Businesswoman Fiona Standfield has spoken of her ambitions to lead the future development of Newcastle Science City.
More than seven years have passed since former Prime Minister Gordon Brown designated Newcastle as one of six Science Cities to lead the development of deeper links between business and the science base and ensure that science, technology and innovation succeed in becoming the engine of economic growth.
The six cities – Birmingham, Bristol, Manchester, Newcastle, Nottingham and York – will play a crucial role as the government tries to ensure that the UK can compete in an increasingly competitive global market.
Standfield was last week appointed as director of Science City for a three-year term. The current acting chair of the Northumberland Tyne and Wear NHS Foundation Trust and Chair of Northern Stage, she brings with her more than 20 years’ experience in high profile and board level roles across the public and private sectors, and says can’t wait to start.
She said: “I can’t tell you how excited I was when I was offered the role, I was absolutely thrilled. It’s a huge opportunity to contribute the region which is my home, my region.
“For Newcastle to be a Science City is so important because of the opportunities it presents. It builds up the expertise up the expertise of Newcastle University, particularly around the three core themes – ageing and health, sustainability and bio medicine – and it is a fantastic partnership that the university is making with Newcastle City Council, as two of the largest employers in the area.”
“The recent Science Festival was a fantastic opportunity to really showcase the best in the university and in the region and it says everything about what we can deliver.”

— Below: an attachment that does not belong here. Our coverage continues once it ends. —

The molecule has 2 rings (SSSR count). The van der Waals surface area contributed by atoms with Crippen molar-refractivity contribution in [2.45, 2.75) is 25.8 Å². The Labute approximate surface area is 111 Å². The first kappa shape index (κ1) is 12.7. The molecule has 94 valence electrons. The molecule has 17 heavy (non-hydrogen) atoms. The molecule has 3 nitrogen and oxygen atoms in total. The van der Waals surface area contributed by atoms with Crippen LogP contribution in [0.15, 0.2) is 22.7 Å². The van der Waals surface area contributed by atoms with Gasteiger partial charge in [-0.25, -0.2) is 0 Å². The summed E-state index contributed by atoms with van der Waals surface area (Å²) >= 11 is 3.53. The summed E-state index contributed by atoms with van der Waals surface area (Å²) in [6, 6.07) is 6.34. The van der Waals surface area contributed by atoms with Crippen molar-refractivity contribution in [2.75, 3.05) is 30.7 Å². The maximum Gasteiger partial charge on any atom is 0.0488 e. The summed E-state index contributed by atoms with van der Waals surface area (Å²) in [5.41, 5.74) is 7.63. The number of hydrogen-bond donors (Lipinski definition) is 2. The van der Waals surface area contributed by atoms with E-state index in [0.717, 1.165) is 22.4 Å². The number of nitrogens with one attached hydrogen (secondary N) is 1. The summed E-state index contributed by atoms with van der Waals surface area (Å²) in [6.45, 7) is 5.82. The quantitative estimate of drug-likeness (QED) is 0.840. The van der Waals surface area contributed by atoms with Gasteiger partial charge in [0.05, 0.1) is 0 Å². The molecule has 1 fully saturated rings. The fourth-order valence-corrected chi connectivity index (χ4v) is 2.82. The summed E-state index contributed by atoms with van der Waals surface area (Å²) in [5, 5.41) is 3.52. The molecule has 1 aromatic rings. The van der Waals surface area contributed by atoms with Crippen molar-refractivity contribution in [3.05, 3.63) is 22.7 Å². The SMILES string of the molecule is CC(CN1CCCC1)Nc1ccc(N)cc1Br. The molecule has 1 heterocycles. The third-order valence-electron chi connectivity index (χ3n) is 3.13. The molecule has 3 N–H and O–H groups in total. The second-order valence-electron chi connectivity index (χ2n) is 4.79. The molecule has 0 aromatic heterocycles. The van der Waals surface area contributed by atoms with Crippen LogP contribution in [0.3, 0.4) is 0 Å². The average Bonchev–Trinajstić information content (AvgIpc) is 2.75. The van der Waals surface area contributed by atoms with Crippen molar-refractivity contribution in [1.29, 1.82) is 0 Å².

Working in partnership, Standfield will encourage the council and university to pool their resources and expertise to seek out opportunities to grow awareness of the two brands, which can only increase opportunities across the city and wider region.
Moving into her city centre office next month, she will oversee a team of 20 key staff, but pivotal to the role will be leading Science Central. The site is expected to open its first building, The Core, Science Central, in Autumn 2014.
Science Central aims to aid Newcastle’s ability to compete as a smart future city while also encouraging business and jobs to the city, by providing specialist business support hub and state-of-the-art facilities for small start-up science and technology businesses. The site is also aimed to attract inward investors to the city – and Standfield said she aims to look outside the area in her quest to make the project a success.
She said: “Part of my job is leading the team of 20, delivering our key aims to advance the city and the wider region as a driving force for science excellence and industry, within the three core areas, and integral to my role in Science Central, the UK’s biggest development centre – and it’s open for business.
“It’s going through the construction phrase at the moment and you can see the progress they are making on site, and I will be working with partners across the region to ensure science and technology are enabled to grow and build.
She added: “Just to have been selected to be one of the Science Cities recognised our expertise and some fantastic work has already been done since, so I see my role as being to build upon that. A lot of the work is about attracting others to the region, and in order to do that I will be looking outside of the region.”
Newcastle University’s vice-chancellor Professor Chris Brink welcomed the new appointment.
He said: “Fiona’s considerable experience and leadership in various different organisations will be invaluable in driving forward the vision for Newcastle Science City, and in particular Science Central.
“This is an exciting time for the project, and we are delighted that Fiona has accepted the post. as director.”
Leader of Newcastle City Council, Coun Nick Forbes added: “Fiona brings with her a wealth of knowledge which coupled with her energy and enthusiasm, will be integral to the continued development of Newcastle Science City.
“She combines a strong business background with a passion for science, and an understanding about how this could transform Newcastle’s future.”